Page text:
Trial Guide: The U.S.S. Cole Bombing Case at Guantánamo Bay

What to know about the death-penalty prosecution of a Saudi prisoner accused of plotting the attack on a Navy destroyer off Yemen in 2000 that killed 17 sailors.

Trial Guide: The U.S.S. Cole Bombing Case at Guantánamo Bay |

The U.S.S. Cole was attacked by suicide bombers during a routine refueling stop in the port of Aden, Yemen on Oct. 12, 2000.

Saudi national Abd al-Rahim al-Nashiri is accused of organizing the Qaeda bombing of the U.S. Navy destroyer Cole on Oct. 12, 2000. Two men sailed a bomb-laden skiff alongside the Cole during a routine refueling stop in the port of Aden, Yemen, then blew themselves up. Seventeen American sailors died, and dozens more were wounded. Mr. Nashiri is also accused of a role in the 2002 bombing of the Limburg, a French-flagged, Malaysian-chartered tanker that was carrying Iranian crude oil. A Bulgarian crew member was killed in that attack.

The U.S.S. Cole bombing case is the lesser known of the two death-penalty cases being pursued at a military commission at Guantánamo Bay. The other is the case against the five men accused of plotting the attacks of Sept. 11, 2001.

Several dates have been set aside for selection of the 12 or more U.S. military officers who would serve on the jury for the death-penalty trial. The case has been in pretrial proceedings since Mr. Nashiri’s arraignment in November 2011, in part because of higher court challenges by both the prosecution and defense lawyers to decisions by the case judges, and in part because two years of judicial rulings by an earlier judge were thrown out when he was found to have a conflict of interest. A major impediment has been the slow pace of disclosure to defense lawyers about the C.I.A. prison network, known as black sites, where the defendant was held for four years before his transfer to Guantánamo in September 2006. Hearings also were put on hiatus for more than 500 days because of the coronavirus pandemic.

ImageAl Qaeda claimed responsibility for the attack on the Cole, which killed 17 American sailors.Credit…Thomas Kienzle/Associated Press

Seventeen sailors were killed in the attack: Kenneth E. Clodfelter, 21; Richard Costelow, 35; Lakeina M. Francis, 19; Timothy L. Gauna, 21; Cherone L. Gunn, 22; James R. McDaniels, 19; Marc I. Nieto, 24; Ronald S. Owens, 24; Labika N. Palmer, 22; Joshua L. Parlett, 19; Patrick H. Roy, 19; Kevin S. Rux, 30; Ronchester M. Santiago, 22; Timothy L. Saunders, 32; Gary G. Swenchonis Jr., 26; Andrew Triplett, 31, and Craig B. Wibberley, 19.

A liaison to the victims, who works for the prosecution, selects surviving crew members as well as family members of those who were killed in the attacks to observe the proceedings at Guantánamo Bay. Shipmates from that day and the parents of fallen sailors have become familiar faces in the gallery at the back of the court, where members of the public who gain admission to the national security court can watch the proceeding live and hear the audio on a 40-second delay. Family members and victims of the attack can also observe a video feed of the proceedings from a viewing room in Norfolk, Va., the home port of the Cole.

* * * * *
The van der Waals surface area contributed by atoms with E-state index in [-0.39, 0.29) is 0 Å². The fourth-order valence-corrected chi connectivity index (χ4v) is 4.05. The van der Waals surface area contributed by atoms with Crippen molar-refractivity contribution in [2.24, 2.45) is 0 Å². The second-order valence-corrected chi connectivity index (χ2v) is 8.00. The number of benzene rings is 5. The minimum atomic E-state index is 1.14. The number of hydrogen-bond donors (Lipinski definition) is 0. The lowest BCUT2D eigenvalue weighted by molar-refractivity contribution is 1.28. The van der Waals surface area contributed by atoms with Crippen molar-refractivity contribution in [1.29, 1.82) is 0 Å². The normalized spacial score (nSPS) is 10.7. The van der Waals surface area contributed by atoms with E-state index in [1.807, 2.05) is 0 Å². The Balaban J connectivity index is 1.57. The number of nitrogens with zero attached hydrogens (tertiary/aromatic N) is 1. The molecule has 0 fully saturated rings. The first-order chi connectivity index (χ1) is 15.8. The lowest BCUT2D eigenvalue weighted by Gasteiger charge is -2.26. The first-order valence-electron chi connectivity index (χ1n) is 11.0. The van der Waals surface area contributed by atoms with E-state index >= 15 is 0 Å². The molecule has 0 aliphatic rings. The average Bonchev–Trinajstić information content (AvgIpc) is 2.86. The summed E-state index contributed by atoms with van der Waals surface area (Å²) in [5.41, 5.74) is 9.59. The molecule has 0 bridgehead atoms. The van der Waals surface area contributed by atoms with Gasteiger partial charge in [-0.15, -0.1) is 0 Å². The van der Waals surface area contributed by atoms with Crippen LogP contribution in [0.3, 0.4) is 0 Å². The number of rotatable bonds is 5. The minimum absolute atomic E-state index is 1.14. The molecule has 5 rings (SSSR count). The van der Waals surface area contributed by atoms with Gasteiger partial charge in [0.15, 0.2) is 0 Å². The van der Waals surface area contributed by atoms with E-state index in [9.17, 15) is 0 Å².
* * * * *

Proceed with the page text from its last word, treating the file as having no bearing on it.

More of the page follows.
ImageArmy Col. Lanny J. Acosta Jr. served as a prosecutor, legal assistance lawyer and staff attorney before becoming a judge in July 2015.Credit… Office of Military Commissions

Army Col. Lanny J. Acosta Jr., the chief of the Guantánamo Trial Judiciary, is currently serving as the pretrial judge. He earned a law degree from the University of Mississippi in 1998 and then obtained a commission in the Army. He served as a prosecutor, legal assistance lawyer and staff attorney before becoming a judge in July 2015. The initial judge in the case, Army Col. James L. Pohl, handed it off to Air Force Col. Vance H. Spath. A higher court subsequently vacated two years of Colonel Spath’s rulings because he while sitting on the case he secretly sought employment with the Justice Department, which was prosecuting it.

Mr. Nashiri was born in 1965 in Mecca, Saudi Arabia. He was captured in Dubai in October 2002, and spent about 1,390 days as a “high-value detainee” in the custody of the Central Intelligence Agency, including in black site prisons in Afghanistan, Guantánamo Bay and Thailand. In C.I.A. custody, he was subjected to waterboarding, forced nudity, extreme isolation, sleep deprivation and other forms of abuse. Some were“enhanced interrogation techniques” designed by two psychologists under contract to the C.I.A. In 2006, he was returned to Guantánamo and transferred to U.S. military custody. In 2013, a panel of three Army doctors conducted a mental health assessment of Mr. Nashiri for the court and found that, while he suffered post-traumatic stress disorder and depression, he was fit to stand trial.

The lead prosecutor is Mark A. Miller, an assistant U.S. attorney from the Justice Department, who has been on the case since 2015. He previously prosecuted murder and sexual assault cases in federal court in New Orleans. Other prosecutors include John B. Wells, a civilian who previously served on the case as an Army colonel; Lt. Cmdrs. Cherie E. Jolly and Keven Schreiber of the Navy; and Majs. Michael Ross and Stephen Romeo of the Army.

ImageMr. Natale previously represented the former U.S. “enemy combatant” Jose Padilla.Credit…Lynne Sladky/Associated Press

The Pentagon has hired Anthony J. Natale to serve as learned counsel, the term for an experienced capital defense lawyer. Mr. Natale previously represented the former U.S. “enemy combatant” Jose Padilla, who was convicted in federal court in Miami in 2007 and is held at the federal supermax prison in Colorado pending release in 2026. Capt. Brian L. Mizer of the Navy is the lead military defender. Other lawyers on the team include Lt. Cmdr. Alaric A. Piette of the Navy and civilians Katie Carmon and Annie W. Morgan.


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